Edge data centres, as the name suggest, are located at the edge of the network. They are relatively smaller facilities placed close to the population they serve. And, their job is to deliver cached content and cloud computing resources to end-users. This enables edge computing, which involves processing data and services as close to the end-user as possible.
This also allows a company, say a telecom services provider, to improve its customer experience. Typically, edge data centres are connected to larger central data centres or even multiple data centres. But, one may ask: That’s all wonderful, but why is this important to me? And, what’s new about this? The answer lies in the role edge computing and edge data centres will play when it comes to 5G. Let’s go back to the concept of edge computing. Edge computing is a distributed IT architecture wherein data is processed as close to the originating source as possible. Because the processing takes place close to the end-users, services are delivered faster and with minimal latency. ‘Fast services’ and ‘minimal latency’ – Where else are these terms used prominently? 5G, of course. When it comes to 5G, a decentralised cell network composed of edge data centres will provide low latency in use cases involving high device density. And, it is this low latency, apart from higher data speeds, that will be the gamechanger. Latency is a measure of the time between the sending of a piece of information and the corresponding response. Still too complicated? Let’s understand this concept by way of an example. Latency is the time gap between the moment you command a remotely driven vehicle to stop and the instant in which it actually starts to apply the brakes. Reducing that latency gap from hundredths of a second to a few milliseconds can ensure faster reaction time for driverless cars, thereby making them smarter and safer. And, it is edge computing that will enable 5G to deliver on its latency and bandwidth promises. Since data packets will not have to travel far all the way to some centralised point, applications such as cloud gaming, IoT and augmented reality, all of which have low latency and high bandwidth requirements, should be able to deliver an experience that satisfies the 5G customer. Simply put, if you want to experience the full potential of 5G, ensure that there are enough edge data centres around.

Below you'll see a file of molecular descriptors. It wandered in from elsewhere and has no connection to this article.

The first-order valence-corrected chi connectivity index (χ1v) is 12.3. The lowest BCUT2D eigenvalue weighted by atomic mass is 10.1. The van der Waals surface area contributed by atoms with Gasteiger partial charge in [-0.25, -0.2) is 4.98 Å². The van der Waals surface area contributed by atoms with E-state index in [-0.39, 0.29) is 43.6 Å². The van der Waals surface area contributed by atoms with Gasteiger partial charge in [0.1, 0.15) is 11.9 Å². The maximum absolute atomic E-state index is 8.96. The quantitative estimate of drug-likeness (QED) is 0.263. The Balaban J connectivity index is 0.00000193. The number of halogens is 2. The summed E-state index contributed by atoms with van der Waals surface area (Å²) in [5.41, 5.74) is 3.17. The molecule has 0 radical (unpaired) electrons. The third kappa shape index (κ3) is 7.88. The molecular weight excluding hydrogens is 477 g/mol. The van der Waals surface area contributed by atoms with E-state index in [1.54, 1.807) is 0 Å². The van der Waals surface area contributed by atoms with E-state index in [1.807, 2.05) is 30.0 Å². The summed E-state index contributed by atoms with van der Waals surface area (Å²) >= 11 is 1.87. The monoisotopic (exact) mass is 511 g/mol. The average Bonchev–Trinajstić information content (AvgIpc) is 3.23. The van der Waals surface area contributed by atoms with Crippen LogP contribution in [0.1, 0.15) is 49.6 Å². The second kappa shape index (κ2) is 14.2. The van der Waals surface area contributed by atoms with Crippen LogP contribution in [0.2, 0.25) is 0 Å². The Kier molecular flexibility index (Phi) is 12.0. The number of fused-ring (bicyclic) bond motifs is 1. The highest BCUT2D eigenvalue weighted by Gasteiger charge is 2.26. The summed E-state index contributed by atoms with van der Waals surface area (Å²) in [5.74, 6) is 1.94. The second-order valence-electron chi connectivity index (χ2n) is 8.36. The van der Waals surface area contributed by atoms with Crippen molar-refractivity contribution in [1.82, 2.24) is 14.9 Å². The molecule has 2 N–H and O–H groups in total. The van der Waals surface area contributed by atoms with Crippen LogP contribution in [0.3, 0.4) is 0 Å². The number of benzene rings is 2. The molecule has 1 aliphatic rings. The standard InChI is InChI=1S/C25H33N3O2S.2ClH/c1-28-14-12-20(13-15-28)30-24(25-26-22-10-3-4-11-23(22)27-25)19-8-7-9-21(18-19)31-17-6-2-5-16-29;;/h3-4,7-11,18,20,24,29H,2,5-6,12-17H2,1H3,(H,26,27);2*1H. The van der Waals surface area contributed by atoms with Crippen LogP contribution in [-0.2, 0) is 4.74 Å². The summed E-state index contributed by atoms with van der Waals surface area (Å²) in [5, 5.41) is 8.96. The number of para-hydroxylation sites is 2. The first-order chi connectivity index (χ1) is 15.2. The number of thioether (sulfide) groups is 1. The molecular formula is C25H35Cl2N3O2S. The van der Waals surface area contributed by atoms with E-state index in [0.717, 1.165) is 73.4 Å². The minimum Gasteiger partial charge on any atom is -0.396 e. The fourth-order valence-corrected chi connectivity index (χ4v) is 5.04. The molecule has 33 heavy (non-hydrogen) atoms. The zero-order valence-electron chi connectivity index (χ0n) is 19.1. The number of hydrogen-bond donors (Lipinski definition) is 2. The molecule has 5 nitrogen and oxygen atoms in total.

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This UrIoTNews article is syndicated fromGoogle News